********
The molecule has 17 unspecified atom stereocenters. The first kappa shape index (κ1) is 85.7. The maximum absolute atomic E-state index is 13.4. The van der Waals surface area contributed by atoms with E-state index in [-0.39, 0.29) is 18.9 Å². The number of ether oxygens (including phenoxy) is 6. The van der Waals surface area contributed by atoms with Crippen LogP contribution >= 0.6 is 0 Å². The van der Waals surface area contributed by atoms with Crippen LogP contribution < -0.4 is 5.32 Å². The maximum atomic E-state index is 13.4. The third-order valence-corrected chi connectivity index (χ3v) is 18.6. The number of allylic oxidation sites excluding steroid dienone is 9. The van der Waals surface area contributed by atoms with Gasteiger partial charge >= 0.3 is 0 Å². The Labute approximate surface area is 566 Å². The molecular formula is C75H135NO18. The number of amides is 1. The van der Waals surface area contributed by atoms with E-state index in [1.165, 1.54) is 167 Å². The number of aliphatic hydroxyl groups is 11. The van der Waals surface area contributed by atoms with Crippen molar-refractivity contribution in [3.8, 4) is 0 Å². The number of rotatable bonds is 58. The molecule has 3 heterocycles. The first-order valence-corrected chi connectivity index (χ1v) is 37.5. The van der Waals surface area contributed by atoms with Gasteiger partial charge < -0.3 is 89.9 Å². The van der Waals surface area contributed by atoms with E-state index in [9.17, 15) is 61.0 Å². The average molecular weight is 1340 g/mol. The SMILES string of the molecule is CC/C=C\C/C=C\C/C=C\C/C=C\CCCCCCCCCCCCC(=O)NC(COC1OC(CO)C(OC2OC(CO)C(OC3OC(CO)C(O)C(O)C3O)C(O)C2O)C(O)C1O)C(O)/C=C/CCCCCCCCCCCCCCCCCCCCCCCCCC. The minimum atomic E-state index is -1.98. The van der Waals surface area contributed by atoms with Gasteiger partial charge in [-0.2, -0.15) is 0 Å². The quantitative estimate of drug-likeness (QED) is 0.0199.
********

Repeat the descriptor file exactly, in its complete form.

The molecule has 17 unspecified atom stereocenters. The first kappa shape index (κ1) is 85.7. The maximum absolute atomic E-state index is 13.4. The van der Waals surface area contributed by atoms with E-state index in [-0.39, 0.29) is 18.9 Å². The number of ether oxygens (including phenoxy) is 6. The van der Waals surface area contributed by atoms with Crippen LogP contribution >= 0.6 is 0 Å². The van der Waals surface area contributed by atoms with Crippen LogP contribution < -0.4 is 5.32 Å². The maximum atomic E-state index is 13.4. The third-order valence-corrected chi connectivity index (χ3v) is 18.6. The number of allylic oxidation sites excluding steroid dienone is 9. The van der Waals surface area contributed by atoms with Gasteiger partial charge >= 0.3 is 0 Å². The Labute approximate surface area is 566 Å². The molecular formula is C75H135NO18. The number of amides is 1. The van der Waals surface area contributed by atoms with E-state index in [1.165, 1.54) is 167 Å². The number of aliphatic hydroxyl groups is 11. The van der Waals surface area contributed by atoms with Crippen molar-refractivity contribution in [3.8, 4) is 0 Å². The number of rotatable bonds is 58. The molecule has 3 heterocycles. The first-order valence-corrected chi connectivity index (χ1v) is 37.5. The van der Waals surface area contributed by atoms with Gasteiger partial charge < -0.3 is 89.9 Å². The van der Waals surface area contributed by atoms with E-state index in [9.17, 15) is 61.0 Å². The average molecular weight is 1340 g/mol. The SMILES string of the molecule is CC/C=C\C/C=C\C/C=C\C/C=C\CCCCCCCCCCCCC(=O)NC(COC1OC(CO)C(OC2OC(CO)C(OC3OC(CO)C(O)C(O)C3O)C(O)C2O)C(O)C1O)C(O)/C=C/CCCCCCCCCCCCCCCCCCCCCCCCCC. The minimum atomic E-state index is -1.98. The van der Waals surface area contributed by atoms with Gasteiger partial charge in [-0.2, -0.15) is 0 Å². The quantitative estimate of drug-likeness (QED) is 0.0199.